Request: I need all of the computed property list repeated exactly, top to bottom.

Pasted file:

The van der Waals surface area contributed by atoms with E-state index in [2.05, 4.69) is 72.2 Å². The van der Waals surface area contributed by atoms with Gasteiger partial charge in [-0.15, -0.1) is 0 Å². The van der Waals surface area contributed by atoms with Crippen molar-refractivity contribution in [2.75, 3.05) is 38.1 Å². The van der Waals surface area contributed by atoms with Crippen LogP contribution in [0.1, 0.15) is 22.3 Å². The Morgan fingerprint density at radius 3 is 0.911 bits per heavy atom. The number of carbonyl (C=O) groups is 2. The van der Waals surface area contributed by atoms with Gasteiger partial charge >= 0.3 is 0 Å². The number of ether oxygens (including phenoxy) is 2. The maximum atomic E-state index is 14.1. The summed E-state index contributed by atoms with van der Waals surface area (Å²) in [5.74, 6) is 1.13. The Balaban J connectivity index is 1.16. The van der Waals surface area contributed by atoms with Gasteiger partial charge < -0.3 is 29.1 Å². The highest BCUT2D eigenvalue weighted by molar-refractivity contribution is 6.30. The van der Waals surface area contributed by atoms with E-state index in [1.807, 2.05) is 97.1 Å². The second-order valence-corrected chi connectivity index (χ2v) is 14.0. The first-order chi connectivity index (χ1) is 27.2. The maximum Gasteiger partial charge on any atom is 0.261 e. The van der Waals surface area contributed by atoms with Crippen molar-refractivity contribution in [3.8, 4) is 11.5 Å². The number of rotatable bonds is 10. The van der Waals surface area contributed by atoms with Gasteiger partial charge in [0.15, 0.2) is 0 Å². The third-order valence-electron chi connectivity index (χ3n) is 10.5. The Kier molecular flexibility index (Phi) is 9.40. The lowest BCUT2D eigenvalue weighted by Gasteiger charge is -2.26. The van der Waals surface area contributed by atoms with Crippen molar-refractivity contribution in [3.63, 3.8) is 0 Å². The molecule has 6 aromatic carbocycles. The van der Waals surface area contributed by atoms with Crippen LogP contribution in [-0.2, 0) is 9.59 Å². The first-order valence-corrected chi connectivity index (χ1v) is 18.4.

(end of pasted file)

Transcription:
The van der Waals surface area contributed by atoms with E-state index in [2.05, 4.69) is 72.2 Å². The van der Waals surface area contributed by atoms with Gasteiger partial charge in [-0.15, -0.1) is 0 Å². The van der Waals surface area contributed by atoms with Crippen molar-refractivity contribution in [2.75, 3.05) is 38.1 Å². The van der Waals surface area contributed by atoms with Crippen LogP contribution in [0.1, 0.15) is 22.3 Å². The Morgan fingerprint density at radius 3 is 0.911 bits per heavy atom. The number of carbonyl (C=O) groups is 2. The van der Waals surface area contributed by atoms with Gasteiger partial charge >= 0.3 is 0 Å². The number of ether oxygens (including phenoxy) is 2. The maximum atomic E-state index is 14.1. The summed E-state index contributed by atoms with van der Waals surface area (Å²) in [5.74, 6) is 1.13. The Balaban J connectivity index is 1.16. The van der Waals surface area contributed by atoms with Gasteiger partial charge < -0.3 is 29.1 Å². The highest BCUT2D eigenvalue weighted by molar-refractivity contribution is 6.30. The van der Waals surface area contributed by atoms with E-state index in [1.807, 2.05) is 97.1 Å². The second-order valence-corrected chi connectivity index (χ2v) is 14.0. The first-order chi connectivity index (χ1) is 27.2. The maximum Gasteiger partial charge on any atom is 0.261 e. The van der Waals surface area contributed by atoms with Crippen molar-refractivity contribution in [3.8, 4) is 11.5 Å². The number of rotatable bonds is 10. The van der Waals surface area contributed by atoms with Gasteiger partial charge in [0.15, 0.2) is 0 Å². The third-order valence-electron chi connectivity index (χ3n) is 10.5. The Kier molecular flexibility index (Phi) is 9.40. The lowest BCUT2D eigenvalue weighted by Gasteiger charge is -2.26. The van der Waals surface area contributed by atoms with Crippen molar-refractivity contribution in [3.63, 3.8) is 0 Å². The molecule has 6 aromatic carbocycles. The van der Waals surface area contributed by atoms with Crippen LogP contribution in [-0.2, 0) is 9.59 Å². The first-order valence-corrected chi connectivity index (χ1v) is 18.4.